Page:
For a brief chronology of Chaucer's life and times, click here.
Geoffrey Chaucer led a busy official life, as an esquire of the royal court, as the comptroller of the customs for the port of London, as a participant in important diplomatic missions, and in a variety of other official duties. All this is richly recorded in literally hundreds of documents (see Martin Crow and Clair C. Olson, Chaucer Life Records (Austin, 1966)). But such documents tell us little about Chaucer the man and poet.
Nor does Chaucer himself tell us all that much. He is a lively presence in his works, and every reader comes to feel that he knows Chaucer very well. Perhaps we do. There is a certain consistency in the character of Chaucer as he appears in his works, and occasional biographical passages, such as this from The House of Fame, seem to ring true:
"Wherfore, as I seyde, ywys,
Jupiter considereth this,
And also, beau sir, other thynges:
That is, that thou hast no tydynges
Of Loves folk yf they be glade,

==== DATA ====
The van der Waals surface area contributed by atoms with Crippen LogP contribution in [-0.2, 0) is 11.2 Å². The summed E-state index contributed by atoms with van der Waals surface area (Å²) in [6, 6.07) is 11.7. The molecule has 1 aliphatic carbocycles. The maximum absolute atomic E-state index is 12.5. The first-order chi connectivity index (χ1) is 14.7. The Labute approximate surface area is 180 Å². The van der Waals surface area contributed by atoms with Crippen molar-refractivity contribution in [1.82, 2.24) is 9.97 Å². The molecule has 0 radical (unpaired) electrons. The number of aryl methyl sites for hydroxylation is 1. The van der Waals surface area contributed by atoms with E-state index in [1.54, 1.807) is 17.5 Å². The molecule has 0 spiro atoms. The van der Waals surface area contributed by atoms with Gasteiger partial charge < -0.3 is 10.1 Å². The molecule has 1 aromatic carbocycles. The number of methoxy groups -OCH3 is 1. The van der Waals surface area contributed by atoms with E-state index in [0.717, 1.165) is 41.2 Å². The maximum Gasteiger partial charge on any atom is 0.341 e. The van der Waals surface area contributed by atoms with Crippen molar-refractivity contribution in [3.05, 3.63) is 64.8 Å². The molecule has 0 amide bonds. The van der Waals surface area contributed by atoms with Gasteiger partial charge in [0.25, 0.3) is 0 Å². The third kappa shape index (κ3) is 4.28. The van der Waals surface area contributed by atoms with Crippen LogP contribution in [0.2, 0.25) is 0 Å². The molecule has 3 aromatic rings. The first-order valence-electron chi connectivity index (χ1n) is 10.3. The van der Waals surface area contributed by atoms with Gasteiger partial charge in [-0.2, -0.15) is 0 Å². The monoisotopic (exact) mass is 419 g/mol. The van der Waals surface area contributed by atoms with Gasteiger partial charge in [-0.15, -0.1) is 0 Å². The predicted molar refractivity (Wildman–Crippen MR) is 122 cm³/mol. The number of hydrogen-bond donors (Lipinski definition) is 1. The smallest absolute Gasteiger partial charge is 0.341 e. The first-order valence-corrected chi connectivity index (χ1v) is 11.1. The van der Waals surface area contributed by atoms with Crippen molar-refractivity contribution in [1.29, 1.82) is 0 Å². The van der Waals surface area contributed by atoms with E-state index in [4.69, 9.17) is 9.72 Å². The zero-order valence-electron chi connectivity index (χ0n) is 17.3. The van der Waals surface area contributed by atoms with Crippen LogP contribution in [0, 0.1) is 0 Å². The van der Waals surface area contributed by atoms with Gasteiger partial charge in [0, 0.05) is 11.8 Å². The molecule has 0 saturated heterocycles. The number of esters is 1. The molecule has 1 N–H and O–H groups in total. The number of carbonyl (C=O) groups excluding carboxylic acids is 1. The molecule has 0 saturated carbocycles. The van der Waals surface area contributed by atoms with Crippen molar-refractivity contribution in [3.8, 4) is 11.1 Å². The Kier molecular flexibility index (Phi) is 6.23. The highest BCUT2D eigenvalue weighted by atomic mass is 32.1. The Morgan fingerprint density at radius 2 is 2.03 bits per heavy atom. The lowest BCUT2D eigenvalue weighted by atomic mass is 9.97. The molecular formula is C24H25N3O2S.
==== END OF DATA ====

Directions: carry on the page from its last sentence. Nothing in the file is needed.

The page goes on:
Ne of noght elles that God made;
And noght oonly fro fer contree
That ther no tydynge cometh to thee,
But of thy verray neyghebores,
That duellen almost at thy dores,
Thou herist neyther that ne this;
For when thy labour doon al ys,
And hast mad alle thy rekenynges,
In stede of reste and newe thynges
Thou goost hom to thy hous anoon,
And, also domb as any stoon,
Thou sittest at another book
Tyl fully daswed ys thy look;
And lyvest thus as an heremyte,
Although thyn abstynence ys lyte."
(House of Fame, 641-60)
This has the ring of truth, and yet we can never be sure how much is true and how much a role that Chaucer adopts for his poetic self. The only non-fictionalized scrap of autobiography that we have from Chaucer is the record of his deposition in the Scrope-Grosvener Trial. It reveals Chaucer as a curious and sociable character, rather like the man who scurried about meeting and talking to all the nine and twenty pilgrims that gathered at the Tabard.
By the 1380's Chaucer had earned wide admiration for his work, and a number of contemporaries mention Chaucer and his poetry. Naturally enough, they describe Chaucer's works rather than Chaucer the man.
A biography of Chaucer therefore depends on some extrapolation and the exercise of good judgement, not always apparent in works of this genre. For a good brief life of Chaucer see that by Martin Crow and Virginia Leland in The Riverside Chaucer, pp. xv-xxvi, and, slightly altered, in The Canterbury Tales Complete pp. xiii-xxv. For an excellent full treatment see Derek A. Pearsall, The Life of Geoffrey Chaucer: A critical biography (Oxford, 1992) [PR 1905.P43 1992].
For a bibliography of critical and scholarly works on Chaucer's life, click here.